The three of us (Casey, John and I) went through BoO together and had already put a gap between us and the rest of the field. Then we started the first climb of the race out of BoO and I was in the lead. After about 100m I looked behind to see Casey on my tail and John a little further back. The start of the climb this is a single file track with long grass and ferns on either side. When we got to a wider part of the trail, Casey took off like a mountain goat. I have never been strong on hills, it something I have never trained. The races I would do on the road were predominantly flat, so I never saw the need. As Casey put space between us on each foot strike, I wished I done more hill training in my running. Within a minute he had put about 100m gap as I struggled with the climb and by the top he was at least 200m ahead as we descended into Victoria Bridge.
As I approached Victoria Bridge I could see Steven waiting with some supplies. This was where I picked up my first hydration bottle. I’d started with a bottle, but it was for show only, empty. We’d arranged that this would be the first time I would need anything which is about 9-10 miles in and along with the bottle, which contained a Vitargo and High 5 Zero mix, I collected two gels. My nutrition approach was a gel every half hour until I got sick of them or wanted some real food. I had already had two gels on the route to VB, and they had settled in my stomach quite nicely. At this point, I’d also clawed back some time on Casey and I saw him hesitate at the gate to Rannoch moor whether to hold the gate open for me as I wasn’t that far behind, but he didn’t, and I know I certainly wouldn’t have if the tables were turned. On the long slow climb over Rannoch Moor, Casey again opened up a gap on me and that gap grew to the Glencoe Ski centre car park. As I approached the car park from Rannoch Moor I could see Casey on the run out. I later learned that he lost time in there looking for his crew who hadn’t made it on time. Steven was there again for a very quick stop to replace a bottle and pick up more gels. I could see Casey stop at a car at the main A82 and I gained some space on him here and as we approached the Kingshouse Hotel I was about 20-30 metres behind him. This would be as close as I would get. I started to feel tired at this point, 19 miles in and I was starting to struggle. It was at this point I had my first doubts. I had 23 miles still to run over the toughest part of the route and my endurance was waning.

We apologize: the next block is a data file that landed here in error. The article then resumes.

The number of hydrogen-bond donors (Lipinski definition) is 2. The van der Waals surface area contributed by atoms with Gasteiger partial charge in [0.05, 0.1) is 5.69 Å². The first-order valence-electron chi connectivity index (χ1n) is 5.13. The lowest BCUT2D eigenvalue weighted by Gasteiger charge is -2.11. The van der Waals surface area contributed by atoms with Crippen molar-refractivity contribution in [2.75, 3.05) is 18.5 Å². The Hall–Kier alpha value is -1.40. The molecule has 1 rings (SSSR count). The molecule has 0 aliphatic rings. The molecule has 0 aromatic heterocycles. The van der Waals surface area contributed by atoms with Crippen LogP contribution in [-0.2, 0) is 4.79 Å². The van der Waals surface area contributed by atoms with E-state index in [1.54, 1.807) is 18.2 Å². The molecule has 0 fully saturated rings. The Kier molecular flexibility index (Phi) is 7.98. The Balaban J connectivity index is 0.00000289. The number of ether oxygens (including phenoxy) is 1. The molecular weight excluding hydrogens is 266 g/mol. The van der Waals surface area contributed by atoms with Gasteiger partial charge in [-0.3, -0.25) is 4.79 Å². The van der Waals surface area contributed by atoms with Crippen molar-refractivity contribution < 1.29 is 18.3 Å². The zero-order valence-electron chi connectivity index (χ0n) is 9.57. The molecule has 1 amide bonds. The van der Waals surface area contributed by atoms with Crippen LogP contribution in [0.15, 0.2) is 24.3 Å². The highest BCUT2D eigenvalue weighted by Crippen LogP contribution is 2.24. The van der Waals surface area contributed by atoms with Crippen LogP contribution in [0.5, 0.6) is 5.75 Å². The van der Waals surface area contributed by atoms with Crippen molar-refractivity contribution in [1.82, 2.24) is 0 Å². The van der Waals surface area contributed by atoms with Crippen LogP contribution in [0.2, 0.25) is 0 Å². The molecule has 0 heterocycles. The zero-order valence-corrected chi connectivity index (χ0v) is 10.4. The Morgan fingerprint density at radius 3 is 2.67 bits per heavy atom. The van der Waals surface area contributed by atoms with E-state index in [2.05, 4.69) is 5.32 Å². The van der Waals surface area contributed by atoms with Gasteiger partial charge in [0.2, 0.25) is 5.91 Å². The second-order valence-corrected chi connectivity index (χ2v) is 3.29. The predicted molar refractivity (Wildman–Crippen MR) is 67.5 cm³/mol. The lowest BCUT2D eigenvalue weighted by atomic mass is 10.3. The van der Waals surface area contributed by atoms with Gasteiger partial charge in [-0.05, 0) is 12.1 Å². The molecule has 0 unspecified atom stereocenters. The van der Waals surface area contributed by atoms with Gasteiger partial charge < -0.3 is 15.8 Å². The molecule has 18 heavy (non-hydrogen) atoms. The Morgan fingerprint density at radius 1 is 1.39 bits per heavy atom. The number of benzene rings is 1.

The Devil’s Staircase is a winding path up and over the Aonagh Eagach ridge and is around a 400m vertical climb. The actual distance of the path I am not sure, but it is a tough climb. I ran the first section of the climb and I could see Casey a few ‘rungs’ up the hill, running hard. After a few hundred metres I had to walk, the climb became too steep and difficult to run. There are a few sections that actually look like stairs, I suspect they have been there since General Wade’s day!!! I started to run again as I approached the top and cresting over the summit, Casey was nowhere to be seen. This initial descent is treacherous, uneven exposed rock face and rocks sticking up out the ground everywhere. After about 100m, I tripped on an exposed rock and went flying forward, landing on my hands and knees. A small fall, and I quickly got back up onto my feet. Then about 100m later and tripped again, same foot, same toe and I went flying on this one, landing heavily on my left hand side. I lay there with rocks poking in my back and pain in my left leg and right foot. This one hurt! After a minute and a bit of shouting and swearing I got up and started to hobble/jog, being very apprehensive of my descent while the pain subsided. A couple of minutes later I was off again navigating my way down and over the terrain, taking it easy when I needed to. You can see KLL from the top of the Devil, and it looks so close, only 14 miles from there, but it is actually miles away and a good hour over this type of underfoot conditions. It is a tough descent. I was glad to reach the relatively sedate paths that ran along the hydro station equipment and then eventually onto, my friend, tarmac as I entered KLL. Steven was again there as expected with all that was needed and said the Casey was about 10 minutes ahead. I knew there was no way I was going to catch him, now it was just a matter of finishing and hopefully retaining second place. KLL is about 29 miles into the race and I hadn’t ran this distance since November 2013, over 9 months previously. I hadn’t thought about this at the time, but I’d only had one longer than marathon run in 2014 and that was 2 weeks prior to the race. What did I really expect? Sometimes I can be very tough on myself. I was disappointed that I could not longer challenge and I was angry with myself for slowing, but I was determined to finish this race. It has struck me since the race that ultra running is far more than your current physical state, your state of mind is probably of equal importance. At no time in this race did I contemplate pulling out, not once. Although physically I wasn’t ready for it, I am delighted with the way I mentally approached the race as it happened. I can keep going and that is exactly what I did leaving KLL.